"Between Employment and Family Life in the Arab and Jewish Populations of Israel"
The Israeli labor market is characterized by inequality between Arab and Jewish women. The major hypothesis of this study is that the dimensions differ among and between the two populations with respect to the work-family conflict the women in these population face. Arab women experience greater ‘marriage’ and ‘child penalties’ than their Jewish counterparts, as well as greater penalties in the labor market, where they experience reduced participation, occupational attainment, and earnings. The purpose of our research is to compare the dynamic interrelationships between work and family for Arab and Jewish women with respect to three aspects: culture, opportunity structure, and government policy.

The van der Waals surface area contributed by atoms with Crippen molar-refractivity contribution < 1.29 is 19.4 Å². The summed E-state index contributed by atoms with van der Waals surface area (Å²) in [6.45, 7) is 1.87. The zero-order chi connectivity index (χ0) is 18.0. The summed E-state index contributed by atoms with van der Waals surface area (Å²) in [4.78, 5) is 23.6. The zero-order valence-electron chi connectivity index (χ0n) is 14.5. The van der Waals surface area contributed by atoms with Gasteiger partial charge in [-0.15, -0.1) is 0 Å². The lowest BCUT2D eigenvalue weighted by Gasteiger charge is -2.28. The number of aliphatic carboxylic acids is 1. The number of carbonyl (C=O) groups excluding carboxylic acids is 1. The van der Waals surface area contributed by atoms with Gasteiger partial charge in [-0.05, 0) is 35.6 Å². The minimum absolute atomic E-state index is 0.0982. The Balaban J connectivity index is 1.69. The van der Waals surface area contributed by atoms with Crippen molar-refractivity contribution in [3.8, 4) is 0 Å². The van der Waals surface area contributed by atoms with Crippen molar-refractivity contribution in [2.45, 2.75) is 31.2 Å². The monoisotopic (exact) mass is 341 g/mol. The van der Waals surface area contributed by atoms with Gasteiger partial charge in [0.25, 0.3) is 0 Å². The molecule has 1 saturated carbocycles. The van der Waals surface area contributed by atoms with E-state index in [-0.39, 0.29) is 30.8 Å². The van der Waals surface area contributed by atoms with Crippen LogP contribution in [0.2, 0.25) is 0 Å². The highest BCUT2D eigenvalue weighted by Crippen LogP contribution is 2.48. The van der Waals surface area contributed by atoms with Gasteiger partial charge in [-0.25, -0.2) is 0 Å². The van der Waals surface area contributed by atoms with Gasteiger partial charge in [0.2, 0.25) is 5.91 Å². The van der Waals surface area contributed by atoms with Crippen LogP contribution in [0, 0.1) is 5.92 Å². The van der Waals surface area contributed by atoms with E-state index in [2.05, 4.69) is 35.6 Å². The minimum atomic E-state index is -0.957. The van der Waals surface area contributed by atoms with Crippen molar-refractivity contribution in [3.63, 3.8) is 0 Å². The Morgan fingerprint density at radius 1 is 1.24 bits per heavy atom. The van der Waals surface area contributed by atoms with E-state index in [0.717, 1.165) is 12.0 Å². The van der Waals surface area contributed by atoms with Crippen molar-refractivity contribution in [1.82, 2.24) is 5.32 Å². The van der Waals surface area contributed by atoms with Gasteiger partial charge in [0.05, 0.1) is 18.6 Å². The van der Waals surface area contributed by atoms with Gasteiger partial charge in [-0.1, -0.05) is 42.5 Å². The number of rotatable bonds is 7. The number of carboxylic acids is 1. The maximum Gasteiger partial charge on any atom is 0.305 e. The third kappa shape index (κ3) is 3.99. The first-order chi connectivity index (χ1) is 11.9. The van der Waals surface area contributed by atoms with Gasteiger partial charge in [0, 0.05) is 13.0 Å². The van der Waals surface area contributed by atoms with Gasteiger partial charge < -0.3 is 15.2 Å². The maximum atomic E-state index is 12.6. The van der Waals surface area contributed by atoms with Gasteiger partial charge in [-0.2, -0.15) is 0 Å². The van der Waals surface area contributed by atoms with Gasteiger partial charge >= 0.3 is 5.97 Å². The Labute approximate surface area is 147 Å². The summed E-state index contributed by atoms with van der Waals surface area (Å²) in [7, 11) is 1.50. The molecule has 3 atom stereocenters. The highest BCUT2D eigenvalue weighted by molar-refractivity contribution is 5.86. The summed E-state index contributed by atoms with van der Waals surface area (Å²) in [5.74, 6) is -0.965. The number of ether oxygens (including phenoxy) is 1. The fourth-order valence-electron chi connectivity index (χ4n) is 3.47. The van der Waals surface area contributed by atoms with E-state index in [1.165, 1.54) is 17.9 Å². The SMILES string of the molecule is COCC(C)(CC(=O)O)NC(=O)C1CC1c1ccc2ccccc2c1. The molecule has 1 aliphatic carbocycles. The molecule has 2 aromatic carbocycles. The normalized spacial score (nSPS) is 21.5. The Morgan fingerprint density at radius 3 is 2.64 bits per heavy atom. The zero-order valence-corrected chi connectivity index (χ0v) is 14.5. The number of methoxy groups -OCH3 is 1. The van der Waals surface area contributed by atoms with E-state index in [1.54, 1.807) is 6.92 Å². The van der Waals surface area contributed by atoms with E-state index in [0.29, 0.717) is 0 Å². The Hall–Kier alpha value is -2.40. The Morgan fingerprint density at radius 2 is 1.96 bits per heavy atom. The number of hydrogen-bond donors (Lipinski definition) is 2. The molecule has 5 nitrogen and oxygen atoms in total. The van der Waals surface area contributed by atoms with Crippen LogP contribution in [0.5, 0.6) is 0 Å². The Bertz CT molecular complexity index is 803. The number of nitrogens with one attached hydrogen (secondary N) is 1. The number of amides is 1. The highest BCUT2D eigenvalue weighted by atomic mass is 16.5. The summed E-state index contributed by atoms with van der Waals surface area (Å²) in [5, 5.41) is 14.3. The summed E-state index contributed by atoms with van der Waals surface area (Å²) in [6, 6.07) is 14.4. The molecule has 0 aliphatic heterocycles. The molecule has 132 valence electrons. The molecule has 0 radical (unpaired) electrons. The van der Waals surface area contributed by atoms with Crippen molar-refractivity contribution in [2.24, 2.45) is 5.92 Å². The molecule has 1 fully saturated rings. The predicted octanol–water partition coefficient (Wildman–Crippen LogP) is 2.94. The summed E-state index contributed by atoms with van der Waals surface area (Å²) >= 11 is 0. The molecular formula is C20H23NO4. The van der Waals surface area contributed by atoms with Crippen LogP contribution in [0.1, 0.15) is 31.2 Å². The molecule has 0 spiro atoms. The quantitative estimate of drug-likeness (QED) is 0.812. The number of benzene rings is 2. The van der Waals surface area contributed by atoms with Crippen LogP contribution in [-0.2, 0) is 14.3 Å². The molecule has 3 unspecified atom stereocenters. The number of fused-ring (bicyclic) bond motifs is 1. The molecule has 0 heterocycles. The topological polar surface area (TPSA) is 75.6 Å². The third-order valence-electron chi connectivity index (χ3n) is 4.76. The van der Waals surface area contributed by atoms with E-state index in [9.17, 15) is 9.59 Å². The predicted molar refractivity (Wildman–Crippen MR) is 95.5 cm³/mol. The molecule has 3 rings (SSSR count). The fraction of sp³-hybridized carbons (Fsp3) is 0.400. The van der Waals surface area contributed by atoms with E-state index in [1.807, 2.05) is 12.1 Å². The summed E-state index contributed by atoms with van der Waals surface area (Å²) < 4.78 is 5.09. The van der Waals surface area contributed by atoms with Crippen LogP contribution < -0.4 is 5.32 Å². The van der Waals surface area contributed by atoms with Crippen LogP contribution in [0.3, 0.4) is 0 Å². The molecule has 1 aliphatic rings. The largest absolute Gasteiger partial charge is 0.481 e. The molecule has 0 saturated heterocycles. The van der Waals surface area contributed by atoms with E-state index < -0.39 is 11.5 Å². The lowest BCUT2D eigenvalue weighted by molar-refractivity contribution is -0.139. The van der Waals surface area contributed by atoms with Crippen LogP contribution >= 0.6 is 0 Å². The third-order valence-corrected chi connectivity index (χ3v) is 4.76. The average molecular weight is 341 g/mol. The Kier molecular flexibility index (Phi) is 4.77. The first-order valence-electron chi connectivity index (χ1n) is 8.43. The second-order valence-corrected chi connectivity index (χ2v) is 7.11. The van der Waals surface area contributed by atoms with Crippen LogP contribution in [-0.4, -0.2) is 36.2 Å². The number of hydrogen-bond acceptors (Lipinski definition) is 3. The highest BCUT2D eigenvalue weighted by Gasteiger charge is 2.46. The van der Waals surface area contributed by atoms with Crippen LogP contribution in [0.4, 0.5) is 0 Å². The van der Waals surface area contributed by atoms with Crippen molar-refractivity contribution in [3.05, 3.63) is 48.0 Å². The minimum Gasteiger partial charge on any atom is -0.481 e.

Our research is unique with respect to its comparative focus on different ethnic populations and non-professional workers, the research questions addressed, and the scope of the data to be covered. Large - scale data sets merged from respondents of the last two censuses will allow systematic analysis of the dynamics of family-building and labor market activity among Arab women. This data will be supplemented with the Labour Force Surveys (1995-2011) and a series of surveys from the Israel Social Survey (2002-2013), in order to provide information on household dynamics as well as attitudes toward gender roles.
Preliminary findings suggest that among the Jewish population, marital status does not play a key role in determining the labor market activity, whereas among Arab women it is critical, with married women having much lower odds of employment than single women. This differential finding suggests that the work-family conflict among Arab women begins immediately upon marriage, even before the birth of the first child. We expect our research to demonstrate to policy makers how to better integrate Arab women into the labor market. Integration on the economic level in a multicultural society has implications for further integration of different groups and better relations on other levels and in other areas between people and countries in conflict.